Holler news: Isabel kisses Hungrytown
Thursday, September 18, 2003 awoke gray and sullen. The news had been full of it, weather channels tracking pictures of a pleasant whirlpool of white clouds swirling over warm Atlantic waters for weeks, singing songs of 140... 160 mph winds. The whirlpool has grown to cover an area larger than Colorado.
Hurricane Isabel is preparing to pay Hungrytown, Albemarle County, a visit.
The gray builds gradually, imperceptibly: no rush, the eye of the storm isn't coming through until 2am Friday. I caulk the chimney; Polly creates an indoor jungle of elephant ears, begonias, ferns, figs, oversized rubber tree plants, that she wants to protect. Anything that can blow or move gets stashed.
The air hangs warm, heavy, waiting. By lunch, the trees are sighing gently, mournfully, heavy leaves twisting listlessly in the beginning breeze. What strikes me is how slow, ponderous, and inevitable the storm's approach seems– like the Titanic going down.
The sky sits, a great gray, threatening tank. There should be wind, thunder, lightning, 10 minutes of rain, and be done with it... A little tail end rainbow for good measure! But no, this is different. An unbelievably massive weight of water, vast quantities of the tropical Atlantic, is suspended in the air above us, and, as the mighty winds supporting this airborne sea tire from rubbing against our mountain ridges, it's going to finally obey the law of gravity and fall.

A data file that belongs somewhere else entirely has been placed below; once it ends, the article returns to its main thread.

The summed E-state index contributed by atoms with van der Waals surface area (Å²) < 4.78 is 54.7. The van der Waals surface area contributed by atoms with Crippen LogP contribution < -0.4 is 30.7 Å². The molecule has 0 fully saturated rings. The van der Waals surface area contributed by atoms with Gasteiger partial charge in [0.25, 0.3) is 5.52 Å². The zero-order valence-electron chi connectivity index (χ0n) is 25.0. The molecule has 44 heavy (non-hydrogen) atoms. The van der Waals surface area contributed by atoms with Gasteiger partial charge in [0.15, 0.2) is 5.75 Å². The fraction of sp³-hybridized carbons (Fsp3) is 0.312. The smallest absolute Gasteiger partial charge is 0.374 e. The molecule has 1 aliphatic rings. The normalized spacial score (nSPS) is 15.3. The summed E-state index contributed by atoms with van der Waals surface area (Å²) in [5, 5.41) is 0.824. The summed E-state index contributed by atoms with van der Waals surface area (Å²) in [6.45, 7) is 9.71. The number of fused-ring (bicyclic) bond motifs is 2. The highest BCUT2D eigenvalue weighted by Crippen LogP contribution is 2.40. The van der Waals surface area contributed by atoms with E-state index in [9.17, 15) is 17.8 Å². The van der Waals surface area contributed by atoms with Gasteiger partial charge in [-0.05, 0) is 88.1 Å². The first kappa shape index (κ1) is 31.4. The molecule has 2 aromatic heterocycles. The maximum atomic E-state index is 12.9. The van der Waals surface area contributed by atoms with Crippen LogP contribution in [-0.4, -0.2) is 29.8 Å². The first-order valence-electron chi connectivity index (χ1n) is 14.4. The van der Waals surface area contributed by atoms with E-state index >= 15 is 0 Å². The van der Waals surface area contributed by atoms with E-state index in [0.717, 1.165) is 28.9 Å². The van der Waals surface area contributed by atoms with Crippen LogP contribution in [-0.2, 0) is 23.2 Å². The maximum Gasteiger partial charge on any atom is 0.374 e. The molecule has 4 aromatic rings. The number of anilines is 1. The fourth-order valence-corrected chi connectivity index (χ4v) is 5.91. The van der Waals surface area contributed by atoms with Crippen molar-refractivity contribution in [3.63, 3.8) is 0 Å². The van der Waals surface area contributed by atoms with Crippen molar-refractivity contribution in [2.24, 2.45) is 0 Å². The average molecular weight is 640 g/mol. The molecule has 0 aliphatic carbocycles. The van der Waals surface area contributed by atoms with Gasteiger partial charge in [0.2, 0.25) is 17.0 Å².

By 2pm, the trees are giving fair warning that something is wrong. My five o'clock clients call and says they think they can make it to Covesville if I can. No problem– except for a mile of forest with overarching, crying trees. The wind can't be that bad. The forecast says it will have slowed down to less than 50 mph.
Spray from that giant suspended ocean wave cools my face as I throw the chainsaw in the back of the Subaru. The mountains above our hollow are adding a low moaning note to the leaves' anxious song. Poplars sway gracefully at the field's edge like giant chorus lines. Further back in the woods, oaks stand strong, rigid, full leaved and top heavy. I'm glad we've parked the cars in the middle of the field, as far as possible from the trees, in case one decides to "lay down on the job."
It's beginning to get exciting, but I head out at 4:30. A mixture of rain and small twigs spatters my head as I tilt an old umbrella uselessly into the wind and make a run for the car. Through the steady surf roar of the mountains, I am vaguely aware of a little red light in my mind flashing, "This is stupid!"
"Naa!, it's only a mile of woods. The road's in the valley, sheltered from the wind, and the eye of the storm is 10 hours away. Nothing is really going to happen for a good while yet. Go for it!"
The road lies dark in the woods' gloom, tattered with leaves, sticks, and small branches. Great trees loom and sway above me. Half way through, a foot-thick dead white oak blocks my path. No problem, except the saw won't start. The half rotten tree has sheared at the stump and partially broken again 10 feet up.